Tuesday, November 11, 2008

Hannah Moosh Babushka Houshmand VanPortfliet, 2000 - 2008

I lost one of my writing buddies last week. Hannah passed away unexpectedly after a short battle with cancer. Amy's friends and I put together a donation and tribute to Hannah with the Animal Cancer Foundation.

You can view Hannah's dedication on the website, or read the text below:

Hannah was as ornery as she was beautiful. You had to work to gain her affection. It took me about six months, but it was worth it. She was my girlfriend Amy's cat, and when I moved in, Hannah made it clear whose house it was.

Our black lab Chester was deathly afraid of her. When Hannah was perched in a doorway, as she often was, Chester wouldn't cross it. We could've dumped a truckload of tennis balls into the kitchen, and Chester would just stand there and whimper.

Hannah was a rescue cat who'd been through a lot. With her fiery personality and toughness, we just assumed she'd live forever. Then we found a host of tumors spanning her breast area. When the tumors were removed and biopsied, we learned that Hannah had an aggressive adenocarcinoma that had spread to her lymphatic system.

The oncologist told us Hannah probably had eight months to live – maybe twice that with chemo. We elected not to put her through chemo, and, in retrospect, we probably should've passed on the surgery as well. It didn't do anything except stress her out.

We only got two more months with Hannah. She passed away on election day. Her breathing got shallow and I took her to the vet. She died there on the vet's table before Amy could come say goodbye.

I'm sorry we didn't have more time with her, and I'm sorry she couldn't wait for Amy. But if you knew Hannah, it's the way you'd expect her to go out. More than anything, she hated being vulnerable. I think she just didn't want Amy to see her that way.

She died her own way, in her dramatic fashion. On my way out of the vet's I saw I'd gotten a parking ticket. I know Hannah was up there having the last laugh.

Even Chester seems to miss her. The first day without Hannah, I watched Chester approach the entrance to the kitchen, where Hannah so often stood guard. At the threshold, he paused and sniffed the air. Then I swear I saw him give a small bow, like someone entering a dojo, before going in. It's still Hannah's house.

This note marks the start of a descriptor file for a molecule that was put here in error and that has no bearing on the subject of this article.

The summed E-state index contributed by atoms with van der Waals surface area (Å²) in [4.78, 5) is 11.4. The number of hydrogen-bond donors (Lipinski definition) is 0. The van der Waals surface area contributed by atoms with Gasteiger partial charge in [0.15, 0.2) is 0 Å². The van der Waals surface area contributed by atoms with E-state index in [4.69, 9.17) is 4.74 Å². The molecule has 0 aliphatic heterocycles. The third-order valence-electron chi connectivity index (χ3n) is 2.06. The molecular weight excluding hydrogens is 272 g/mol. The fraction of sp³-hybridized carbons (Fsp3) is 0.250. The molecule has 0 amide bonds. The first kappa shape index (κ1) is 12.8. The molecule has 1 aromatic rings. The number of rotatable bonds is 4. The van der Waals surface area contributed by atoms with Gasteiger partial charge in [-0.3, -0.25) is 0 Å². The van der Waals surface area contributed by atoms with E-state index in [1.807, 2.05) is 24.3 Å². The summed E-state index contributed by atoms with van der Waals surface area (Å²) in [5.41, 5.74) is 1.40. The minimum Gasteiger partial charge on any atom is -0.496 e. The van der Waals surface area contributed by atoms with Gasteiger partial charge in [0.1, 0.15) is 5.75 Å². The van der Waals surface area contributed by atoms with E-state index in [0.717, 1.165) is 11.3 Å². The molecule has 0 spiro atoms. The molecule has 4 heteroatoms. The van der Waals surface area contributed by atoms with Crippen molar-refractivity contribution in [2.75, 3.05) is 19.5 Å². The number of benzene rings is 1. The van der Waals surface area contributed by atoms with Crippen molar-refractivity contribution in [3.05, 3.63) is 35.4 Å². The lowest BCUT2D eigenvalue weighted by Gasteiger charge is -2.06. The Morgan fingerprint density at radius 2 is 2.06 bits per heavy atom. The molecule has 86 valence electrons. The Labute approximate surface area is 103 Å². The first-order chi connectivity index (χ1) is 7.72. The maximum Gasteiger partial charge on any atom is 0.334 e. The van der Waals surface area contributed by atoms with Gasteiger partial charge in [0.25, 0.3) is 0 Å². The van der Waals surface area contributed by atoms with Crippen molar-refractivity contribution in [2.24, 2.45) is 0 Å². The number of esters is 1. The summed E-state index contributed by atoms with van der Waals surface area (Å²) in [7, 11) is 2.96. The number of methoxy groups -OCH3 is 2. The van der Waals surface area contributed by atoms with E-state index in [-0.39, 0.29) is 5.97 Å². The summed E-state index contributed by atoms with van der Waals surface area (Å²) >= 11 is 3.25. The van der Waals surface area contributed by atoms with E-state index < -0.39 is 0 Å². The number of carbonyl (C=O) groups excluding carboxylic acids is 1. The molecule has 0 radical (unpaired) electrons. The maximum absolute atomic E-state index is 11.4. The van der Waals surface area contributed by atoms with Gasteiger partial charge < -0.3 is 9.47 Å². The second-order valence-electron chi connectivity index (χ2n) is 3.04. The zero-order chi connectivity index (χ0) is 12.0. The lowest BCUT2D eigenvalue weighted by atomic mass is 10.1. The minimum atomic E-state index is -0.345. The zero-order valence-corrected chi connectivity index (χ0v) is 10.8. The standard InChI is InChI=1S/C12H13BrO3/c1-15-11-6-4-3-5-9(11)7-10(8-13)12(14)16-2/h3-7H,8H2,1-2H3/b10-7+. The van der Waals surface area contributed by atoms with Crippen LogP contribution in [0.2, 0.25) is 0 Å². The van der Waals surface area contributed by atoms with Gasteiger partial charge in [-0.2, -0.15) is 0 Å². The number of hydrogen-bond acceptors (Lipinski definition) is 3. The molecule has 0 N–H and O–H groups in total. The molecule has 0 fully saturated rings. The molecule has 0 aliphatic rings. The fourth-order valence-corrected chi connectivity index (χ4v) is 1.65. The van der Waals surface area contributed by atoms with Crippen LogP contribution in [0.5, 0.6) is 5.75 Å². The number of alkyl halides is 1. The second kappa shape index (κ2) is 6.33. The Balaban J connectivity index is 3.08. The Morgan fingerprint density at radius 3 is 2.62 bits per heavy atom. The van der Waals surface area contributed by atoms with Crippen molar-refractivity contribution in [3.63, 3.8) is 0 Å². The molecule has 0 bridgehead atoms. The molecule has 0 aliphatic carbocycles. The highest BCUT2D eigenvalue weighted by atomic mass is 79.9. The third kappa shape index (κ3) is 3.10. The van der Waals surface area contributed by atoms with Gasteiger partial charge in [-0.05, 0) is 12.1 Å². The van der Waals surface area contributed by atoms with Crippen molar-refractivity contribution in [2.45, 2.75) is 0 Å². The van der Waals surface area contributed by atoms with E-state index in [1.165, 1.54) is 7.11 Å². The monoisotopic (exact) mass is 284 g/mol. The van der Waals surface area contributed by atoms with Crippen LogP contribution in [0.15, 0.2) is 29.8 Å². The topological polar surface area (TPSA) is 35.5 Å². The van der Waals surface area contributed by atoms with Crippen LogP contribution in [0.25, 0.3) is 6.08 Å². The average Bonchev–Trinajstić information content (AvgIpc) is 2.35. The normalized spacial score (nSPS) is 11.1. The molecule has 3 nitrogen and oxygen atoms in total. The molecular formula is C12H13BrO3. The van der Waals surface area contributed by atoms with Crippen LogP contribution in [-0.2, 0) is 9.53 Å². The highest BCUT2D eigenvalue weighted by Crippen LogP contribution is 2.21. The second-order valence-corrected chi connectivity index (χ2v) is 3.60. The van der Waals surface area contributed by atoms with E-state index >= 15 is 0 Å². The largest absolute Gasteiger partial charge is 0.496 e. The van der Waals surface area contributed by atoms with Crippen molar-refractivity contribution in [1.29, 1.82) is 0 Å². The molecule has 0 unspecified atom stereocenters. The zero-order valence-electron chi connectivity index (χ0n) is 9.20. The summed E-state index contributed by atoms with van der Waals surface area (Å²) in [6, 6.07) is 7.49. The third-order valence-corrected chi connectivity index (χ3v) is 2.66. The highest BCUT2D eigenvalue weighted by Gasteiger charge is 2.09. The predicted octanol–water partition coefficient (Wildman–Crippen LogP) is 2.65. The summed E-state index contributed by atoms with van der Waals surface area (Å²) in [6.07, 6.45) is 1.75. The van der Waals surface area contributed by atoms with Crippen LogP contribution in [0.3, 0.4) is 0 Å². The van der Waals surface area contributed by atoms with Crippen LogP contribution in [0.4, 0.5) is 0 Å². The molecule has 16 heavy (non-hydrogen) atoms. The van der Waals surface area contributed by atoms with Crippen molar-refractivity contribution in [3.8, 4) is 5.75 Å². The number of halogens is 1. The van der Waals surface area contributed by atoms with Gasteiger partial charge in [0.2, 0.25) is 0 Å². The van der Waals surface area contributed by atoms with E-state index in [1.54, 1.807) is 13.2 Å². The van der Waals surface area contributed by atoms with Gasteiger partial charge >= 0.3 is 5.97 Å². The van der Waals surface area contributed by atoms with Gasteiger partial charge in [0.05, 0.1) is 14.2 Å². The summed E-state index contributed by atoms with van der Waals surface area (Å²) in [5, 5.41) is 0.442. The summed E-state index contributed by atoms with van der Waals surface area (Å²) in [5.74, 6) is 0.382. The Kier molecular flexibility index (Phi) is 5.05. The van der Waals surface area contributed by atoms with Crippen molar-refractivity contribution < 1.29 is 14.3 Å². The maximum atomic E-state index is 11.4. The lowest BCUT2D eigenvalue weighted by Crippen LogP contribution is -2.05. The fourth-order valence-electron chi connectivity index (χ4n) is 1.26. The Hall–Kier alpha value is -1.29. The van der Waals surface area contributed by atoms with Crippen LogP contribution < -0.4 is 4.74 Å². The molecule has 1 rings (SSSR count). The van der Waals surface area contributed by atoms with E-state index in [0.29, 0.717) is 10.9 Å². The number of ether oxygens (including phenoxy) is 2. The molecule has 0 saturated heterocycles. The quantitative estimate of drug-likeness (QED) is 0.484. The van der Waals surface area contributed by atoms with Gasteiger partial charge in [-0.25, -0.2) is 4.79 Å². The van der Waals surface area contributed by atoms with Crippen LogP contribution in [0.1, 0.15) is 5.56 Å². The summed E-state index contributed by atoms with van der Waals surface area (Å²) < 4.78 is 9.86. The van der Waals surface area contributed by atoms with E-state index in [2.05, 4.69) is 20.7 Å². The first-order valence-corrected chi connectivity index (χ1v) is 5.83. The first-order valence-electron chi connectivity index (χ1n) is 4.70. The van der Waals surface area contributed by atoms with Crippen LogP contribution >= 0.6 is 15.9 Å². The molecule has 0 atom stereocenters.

1. What a nice tribute to such a cool, pretty girl. She was obviously a special cat- and though I know she passed away much sooner than anyone would have expected or hoped, she definitely lived a very loved life with Amy (and you, of course). Our animals can fill our hearts- often more than we thought possible. I know you guys (and Chester) must miss her- and Matt and I send our thoughts your way. Give Amy a big hug! Oh, and tell Chester that Hannah will haunt that kitchen doorway just to keep him on his toes!

  2. Oh Hannah, what a pretty girl. That must've been hard to be there when she died. Both of my cats (littermates) are 16. I have had them for 14 of those 16 years. They both were recently diagnosed with Thyroid disorders, so the march of old age is upon us. It's weird how differently I look at them now, like hey this could be the last time we hang out together. I try to carry that view into other parts of my life as well and it certainly makes life sweeter. Condolences to you and Amy.

  3. This still makes me cry every time I read it. I miss little baneny.

  4. It's been several months since I've looked at any blogs, and it's my first time here to your blog by chance... quite odd that it's the second ode to a deceased cat I've read in the last half hour, just clicking on the "Next Blog" tab at the top of each page, and the really uncanny thing is that my cat just passed two weeks ago. Hmmm... Thanks for the post and my sympathies for your loss...